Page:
(LobeLog contributors have written about the Lawfare Project here.)
By Max Blumenthal
As the anti-Goldstone, human rights-bashing Lawfare Project’s opening event on March 11 wrapped up, I asked its chairman, Columbia University Law School Dean David Schizer, for an interview. Schizer, who had just attacked the Goldstone Report from the podium, pointedly refused to speak to me and looked for the exit. As Schizer was leaving, he was politely confronted by Columbia Law School Professor Katherine Franke, who heads the school’s Program in Gender and Sexuality Law.
“Why didn’t you invite any speakers with an alternative perspective?” Franke asked Schizer.
His reply was curt. “We invited one or two but they couldn’t make it,” Schizer claimed before hurrying away.
Schizer was understandably nervous about his exposure. After all, he had just presided over a day-long conference during which Israeli human rights workers were labeled as traitors while Judge Richard Goldstone and human rights groups were compared to “anti-Semitic street gangs.” After several speakers had harshly condemned legal efforts against the construction of Israeli settlements in East Jerusalem and the West Bank, Schizer appeared beside them to lend his credibility to their views.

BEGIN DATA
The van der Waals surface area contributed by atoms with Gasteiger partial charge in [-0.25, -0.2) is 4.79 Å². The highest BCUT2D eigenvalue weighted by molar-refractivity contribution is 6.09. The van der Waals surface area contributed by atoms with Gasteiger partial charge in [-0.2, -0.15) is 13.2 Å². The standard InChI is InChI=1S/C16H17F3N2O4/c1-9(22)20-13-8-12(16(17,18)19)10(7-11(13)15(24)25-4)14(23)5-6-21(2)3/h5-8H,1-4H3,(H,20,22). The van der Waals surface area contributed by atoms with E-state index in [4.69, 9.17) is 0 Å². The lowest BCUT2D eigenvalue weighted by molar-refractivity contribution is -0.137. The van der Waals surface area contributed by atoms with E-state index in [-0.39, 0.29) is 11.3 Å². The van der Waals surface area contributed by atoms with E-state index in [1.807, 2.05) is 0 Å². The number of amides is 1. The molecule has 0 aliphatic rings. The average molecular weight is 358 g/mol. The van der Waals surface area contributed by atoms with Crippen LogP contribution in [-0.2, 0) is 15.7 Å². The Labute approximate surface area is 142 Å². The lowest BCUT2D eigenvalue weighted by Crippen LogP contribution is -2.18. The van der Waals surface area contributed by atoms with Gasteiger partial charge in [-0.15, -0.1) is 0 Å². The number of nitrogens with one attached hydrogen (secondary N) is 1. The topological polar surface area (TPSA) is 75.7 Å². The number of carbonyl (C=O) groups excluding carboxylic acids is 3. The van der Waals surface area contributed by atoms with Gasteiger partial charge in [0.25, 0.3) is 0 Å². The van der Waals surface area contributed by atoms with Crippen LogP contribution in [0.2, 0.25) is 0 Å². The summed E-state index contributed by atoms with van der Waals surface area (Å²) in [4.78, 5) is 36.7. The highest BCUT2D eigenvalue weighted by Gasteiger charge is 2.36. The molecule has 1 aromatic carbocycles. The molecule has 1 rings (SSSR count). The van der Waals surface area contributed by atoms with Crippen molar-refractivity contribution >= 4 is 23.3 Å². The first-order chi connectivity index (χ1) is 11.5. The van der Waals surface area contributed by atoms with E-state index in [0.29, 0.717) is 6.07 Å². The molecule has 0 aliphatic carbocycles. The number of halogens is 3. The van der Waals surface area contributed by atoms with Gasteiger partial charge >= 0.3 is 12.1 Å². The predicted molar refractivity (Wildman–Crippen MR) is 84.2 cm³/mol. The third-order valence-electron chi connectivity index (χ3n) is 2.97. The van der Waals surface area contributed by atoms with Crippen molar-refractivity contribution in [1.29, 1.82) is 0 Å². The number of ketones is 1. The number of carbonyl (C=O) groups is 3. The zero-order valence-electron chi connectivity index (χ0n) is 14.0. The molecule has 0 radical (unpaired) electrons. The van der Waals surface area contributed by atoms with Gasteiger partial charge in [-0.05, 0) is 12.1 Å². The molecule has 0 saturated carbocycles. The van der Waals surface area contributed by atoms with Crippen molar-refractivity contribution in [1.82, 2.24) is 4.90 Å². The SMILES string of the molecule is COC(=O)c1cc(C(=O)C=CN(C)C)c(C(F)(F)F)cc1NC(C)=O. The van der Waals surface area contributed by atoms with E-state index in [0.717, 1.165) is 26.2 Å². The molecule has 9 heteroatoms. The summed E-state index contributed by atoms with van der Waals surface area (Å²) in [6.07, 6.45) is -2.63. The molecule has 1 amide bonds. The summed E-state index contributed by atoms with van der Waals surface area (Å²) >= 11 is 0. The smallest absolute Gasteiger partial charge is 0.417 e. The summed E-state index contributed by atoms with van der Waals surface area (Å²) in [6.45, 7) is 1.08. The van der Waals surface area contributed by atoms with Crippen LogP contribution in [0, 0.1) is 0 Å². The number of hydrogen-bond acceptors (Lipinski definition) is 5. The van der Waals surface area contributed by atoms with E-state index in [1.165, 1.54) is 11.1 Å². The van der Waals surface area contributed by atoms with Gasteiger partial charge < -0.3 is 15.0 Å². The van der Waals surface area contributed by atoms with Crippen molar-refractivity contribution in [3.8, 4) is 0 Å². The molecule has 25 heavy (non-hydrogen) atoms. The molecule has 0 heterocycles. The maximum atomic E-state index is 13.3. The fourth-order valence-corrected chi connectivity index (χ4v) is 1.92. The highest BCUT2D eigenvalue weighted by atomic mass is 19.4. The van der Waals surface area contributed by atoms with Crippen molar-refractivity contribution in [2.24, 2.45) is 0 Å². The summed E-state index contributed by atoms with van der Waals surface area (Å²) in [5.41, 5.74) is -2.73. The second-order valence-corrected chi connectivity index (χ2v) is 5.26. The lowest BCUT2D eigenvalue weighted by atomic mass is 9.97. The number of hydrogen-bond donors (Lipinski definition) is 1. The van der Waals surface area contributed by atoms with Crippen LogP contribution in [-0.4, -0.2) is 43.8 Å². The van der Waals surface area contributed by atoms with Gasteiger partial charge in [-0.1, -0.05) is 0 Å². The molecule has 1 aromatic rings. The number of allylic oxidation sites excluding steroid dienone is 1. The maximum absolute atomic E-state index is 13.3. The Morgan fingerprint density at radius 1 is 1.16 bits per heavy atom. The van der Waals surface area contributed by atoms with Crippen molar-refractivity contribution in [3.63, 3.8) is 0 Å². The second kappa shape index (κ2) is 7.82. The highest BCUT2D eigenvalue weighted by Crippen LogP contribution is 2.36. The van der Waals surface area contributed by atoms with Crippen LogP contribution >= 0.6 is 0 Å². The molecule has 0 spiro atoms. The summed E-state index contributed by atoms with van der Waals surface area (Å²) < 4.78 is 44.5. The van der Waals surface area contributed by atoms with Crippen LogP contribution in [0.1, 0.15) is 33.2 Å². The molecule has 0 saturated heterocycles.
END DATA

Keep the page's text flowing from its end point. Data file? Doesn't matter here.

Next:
Held in the ornate NY County Lawyers Association meeting room in downtown Manhattan, where the walls were adorned with portraits of the pioneers of international jurisprudence, the Lawfare Project’s conference had the look of a non-partisan academic conference. However, the event was organized by a network of American Zionist groups and conservative operatives with apparent encouragement from the Israeli government.
As Scott Horton noticed at Harper’s, the Lawfare Project’s rollout event followed a remarkably similar conference in Jerusalem two weeks earlier. Both conferences followed legislation in the Knesset designed to force NGO’s to disclose their foreign donors so they can be more easily branded as a fifth column and to strangle human rights groups in Israel and occupied Palestine.
The presence of high-level Israeli officials like UN Ambassador Gabriela Shalev at the Lawfare Project conference suggested that the Netanyahu administration was the hidden hand behind the event. If so, the Israeli government has deployed its American Jewish allies to take the fight across the Atlantic to groups like Human Rights Watch and the Center for Constitutional Rights. Both groups were attacked at the event as anti-Israeli and anti-American.